• minimise adverse impact on the needs of airspace users, particularly general aviation operators, that will continue to require access to Class G airspace, including those without necessary transponder or radio equipment
  • provide more levels to cater for safety of operations outside proposed Class E airspace to avoid terrain (including a minimum of 1,360ft of Class G airspace between terrain and the base of Class E airspace in mountainous areas) and cope with convective weather
  • remove potential for confusion regarding the operation of aircraft in Class E or Class G airspace, and which frequency the pilot should be on, by referencing airspace levels to AMSL
  • reduce the impact of frequency transfer during critical high-workload phases of flight between area frequency and Common Traffic Advisory Frequency (CTAF) while transiting across Class E and Class G airspace.

The ASA reasons:

In recent times there has been a relatively significant change in airspace usage and risk profile. While there has been an overall reduction in air traffic due to the COVID-19 crisis, we have seen in a surge in general aviation activities. We also expect the traffic mix and interactions between diverse types of airspace users to continue to change dynamically in response to the Government support for tourism recovery and regional aviation development, as we start to emerge from the pandemic.

This increased airspace complexity requires us to rethink traditional service provision and ensure that we are proactively adjusting to new and emerging risks. We also have had the opportunity to learn from recent safety occurrences, particularly in areas where there is a reliance on pilots self-separation.

The primary driver of the proposal is to deliver a net safety benefit to industry with minimal adverse impact on access, cost and other needs of individual airspace users. We aim to achieve this outcome by:

  • proactively reducing the conflict/collision risk between IFR and IFR aircraft in proposed airspace volumes that will be changed from Class G to Class E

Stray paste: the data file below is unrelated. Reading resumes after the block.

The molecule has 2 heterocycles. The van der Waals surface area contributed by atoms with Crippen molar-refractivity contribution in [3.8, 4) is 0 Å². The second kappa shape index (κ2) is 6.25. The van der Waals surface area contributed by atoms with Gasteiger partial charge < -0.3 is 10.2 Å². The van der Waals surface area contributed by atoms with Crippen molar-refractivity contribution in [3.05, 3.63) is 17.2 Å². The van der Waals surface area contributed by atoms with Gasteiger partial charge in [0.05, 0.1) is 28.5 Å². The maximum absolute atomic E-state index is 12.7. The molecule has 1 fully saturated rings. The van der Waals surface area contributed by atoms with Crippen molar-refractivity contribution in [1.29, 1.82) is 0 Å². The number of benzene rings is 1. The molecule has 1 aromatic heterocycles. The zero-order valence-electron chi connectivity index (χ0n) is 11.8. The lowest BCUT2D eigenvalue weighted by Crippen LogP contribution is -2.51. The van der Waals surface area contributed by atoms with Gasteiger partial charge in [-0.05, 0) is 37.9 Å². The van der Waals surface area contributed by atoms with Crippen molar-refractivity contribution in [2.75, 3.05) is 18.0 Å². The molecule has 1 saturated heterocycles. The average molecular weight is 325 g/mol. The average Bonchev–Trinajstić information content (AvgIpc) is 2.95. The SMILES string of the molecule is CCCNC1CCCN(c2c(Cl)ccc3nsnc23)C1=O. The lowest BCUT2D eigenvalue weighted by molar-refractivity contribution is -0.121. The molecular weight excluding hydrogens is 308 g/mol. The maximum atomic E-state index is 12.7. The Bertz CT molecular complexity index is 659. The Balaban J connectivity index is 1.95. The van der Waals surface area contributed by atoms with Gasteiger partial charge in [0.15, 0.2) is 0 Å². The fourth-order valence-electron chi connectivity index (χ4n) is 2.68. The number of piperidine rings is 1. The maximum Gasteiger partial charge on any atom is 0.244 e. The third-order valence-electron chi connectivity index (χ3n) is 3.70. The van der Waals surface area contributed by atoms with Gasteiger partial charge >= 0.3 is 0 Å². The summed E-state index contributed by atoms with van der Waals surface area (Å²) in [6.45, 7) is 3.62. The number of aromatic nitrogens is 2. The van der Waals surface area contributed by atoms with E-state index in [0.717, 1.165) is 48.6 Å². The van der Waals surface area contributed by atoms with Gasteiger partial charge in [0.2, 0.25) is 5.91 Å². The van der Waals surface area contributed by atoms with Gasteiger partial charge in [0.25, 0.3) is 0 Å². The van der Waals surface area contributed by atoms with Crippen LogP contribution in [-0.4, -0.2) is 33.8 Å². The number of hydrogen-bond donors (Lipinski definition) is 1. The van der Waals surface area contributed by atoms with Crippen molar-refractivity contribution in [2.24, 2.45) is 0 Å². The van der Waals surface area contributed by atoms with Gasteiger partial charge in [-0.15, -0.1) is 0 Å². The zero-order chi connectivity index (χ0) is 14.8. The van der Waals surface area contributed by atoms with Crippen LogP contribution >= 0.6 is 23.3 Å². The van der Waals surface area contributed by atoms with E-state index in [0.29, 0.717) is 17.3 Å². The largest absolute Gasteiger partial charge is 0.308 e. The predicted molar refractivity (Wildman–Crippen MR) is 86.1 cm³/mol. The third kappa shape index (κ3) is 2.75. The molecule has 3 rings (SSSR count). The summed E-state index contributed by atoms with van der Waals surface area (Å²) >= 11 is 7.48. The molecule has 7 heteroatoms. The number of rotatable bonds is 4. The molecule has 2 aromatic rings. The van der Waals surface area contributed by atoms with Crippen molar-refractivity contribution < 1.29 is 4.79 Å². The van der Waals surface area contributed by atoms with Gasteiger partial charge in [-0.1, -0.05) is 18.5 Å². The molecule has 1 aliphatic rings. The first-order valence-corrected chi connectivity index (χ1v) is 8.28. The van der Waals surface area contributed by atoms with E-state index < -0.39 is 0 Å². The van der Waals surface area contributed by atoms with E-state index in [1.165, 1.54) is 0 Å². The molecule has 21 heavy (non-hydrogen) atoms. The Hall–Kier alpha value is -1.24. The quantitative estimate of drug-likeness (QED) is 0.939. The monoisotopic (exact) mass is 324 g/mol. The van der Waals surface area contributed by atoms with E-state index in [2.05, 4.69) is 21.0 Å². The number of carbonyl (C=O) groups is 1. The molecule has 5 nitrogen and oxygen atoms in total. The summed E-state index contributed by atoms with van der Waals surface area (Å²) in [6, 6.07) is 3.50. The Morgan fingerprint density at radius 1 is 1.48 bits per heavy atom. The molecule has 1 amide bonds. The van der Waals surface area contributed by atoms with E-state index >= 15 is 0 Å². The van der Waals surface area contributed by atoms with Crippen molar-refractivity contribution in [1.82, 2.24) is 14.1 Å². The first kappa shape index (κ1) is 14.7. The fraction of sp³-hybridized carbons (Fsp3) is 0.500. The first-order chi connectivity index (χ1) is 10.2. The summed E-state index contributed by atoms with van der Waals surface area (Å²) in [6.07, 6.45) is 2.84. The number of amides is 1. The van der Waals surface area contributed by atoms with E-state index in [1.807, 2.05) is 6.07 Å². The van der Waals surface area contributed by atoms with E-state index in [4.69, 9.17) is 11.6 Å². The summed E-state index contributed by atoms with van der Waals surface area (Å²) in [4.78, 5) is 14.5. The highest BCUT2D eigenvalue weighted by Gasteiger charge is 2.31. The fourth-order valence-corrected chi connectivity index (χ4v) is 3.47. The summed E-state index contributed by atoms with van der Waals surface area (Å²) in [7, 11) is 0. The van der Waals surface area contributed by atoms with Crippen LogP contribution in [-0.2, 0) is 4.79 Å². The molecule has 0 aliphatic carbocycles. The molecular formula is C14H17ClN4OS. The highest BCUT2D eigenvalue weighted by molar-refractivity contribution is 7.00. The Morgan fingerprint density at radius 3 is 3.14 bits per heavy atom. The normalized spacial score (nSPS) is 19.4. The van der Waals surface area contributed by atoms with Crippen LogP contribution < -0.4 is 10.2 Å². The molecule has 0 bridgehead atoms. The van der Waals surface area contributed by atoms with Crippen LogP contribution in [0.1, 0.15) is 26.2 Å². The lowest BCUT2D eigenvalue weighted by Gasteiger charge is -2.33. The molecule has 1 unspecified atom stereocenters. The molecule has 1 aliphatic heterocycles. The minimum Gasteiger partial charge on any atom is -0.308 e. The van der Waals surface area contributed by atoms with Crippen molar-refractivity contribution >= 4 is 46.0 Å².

• retaining a portion of Class G airspace to meet the needs of non-transponder equipped aircraft and as part of supporting the general aviation sector.

There is NO data to support these assertions.

In fact, COVID has seen significant drops in traffic and this veiled “..dash for cash…” is not a valid reason for a change of this magnitude, where there has been no data shown in support.

And the e-mail:

Airservices Stakeholder Engagement

How #Mareeba Council deals with #Airport hangar leaseholders

What is going on at #Mareeba Airport?

To all those with airfield interests: you should be very concerned. Over the past seven months I have been subjected to a relentless campaign regarding the normal occupancy of my Hangar, currently culminating in a Lock-out, Lease termination and proposed eviction.
In June last year I wrote a letter to the Finance dept, having taken pensioner discounts off my Rate Notice, since I am a lease holder pensioner (of 81 yrs).
I also mentioned caretaking (which I wasn’t).
The result of this letter, without phone call, query, explanation or any discussion from MSC about the issue, was a Form 7 and threat of eviction if I didn’t stop residing there, issued by C.E.O. Franks.
The MSC lawyer was immediately advised..NOT residing, and the building remains “an aircraft storage facility”, the generic term for a hangar and its normal uses. This should have been the end of it, but NO.
C.E.O. Franks, (who I have never met) has conducted a vicious personal vendetta at ratepayer expense, under the guise of “compliance issues”, some of which are “homemade” fallacious and capricious nonsense.
Somehow I have fallen foul of this bullying bureaucrat, for reasons yet undetermined. I allege that he has an agenda, and I can only surmise, a corrupt one at that That is now not in doubt. So far this has all been targeted at myself only, but these so called “compliance” issues could be applied to all hangars on the airfield.
Until now I have done only the same in my hangar as at this airfield for the last 40 years.
So much for “occupancy for my quiet enjoyment” in my retirement years.
As given: Elder Abuse, discrimination, lies, denial of certain rights, lack of due process and abuse of power.
And an illegal covert cctv camera for Invasion of Privacy. Franks has no limits.
UPDATE: As of today, 4 Feb. my hangar is deemed to be “abandoned”, and MSC can sell my hangar and contents after 14 days.
Now QCAT and the Courts will have to decide. My fate. Or his.
Supreme Court Action:
Well #mareeba council solicitors are trying to “…get more time…”. Reckon, if Richard was locked out they had more than enough to reply.
Change to date proposed is the following Friday the 26th March.
MTF More to Follow.
#mareeba council will have to appear in the Cairns Supreme Court next Friday, the 12th of March.
The game is up. Explanations are now due.
Richard made 11 written requests for matters to be discussed over the last few months.
The Court is a public hearing.
The good thing about going to court.
The shenanigan activity will be made public and people can repeat the short comings with immunity because it has been made by way of a court proceedings.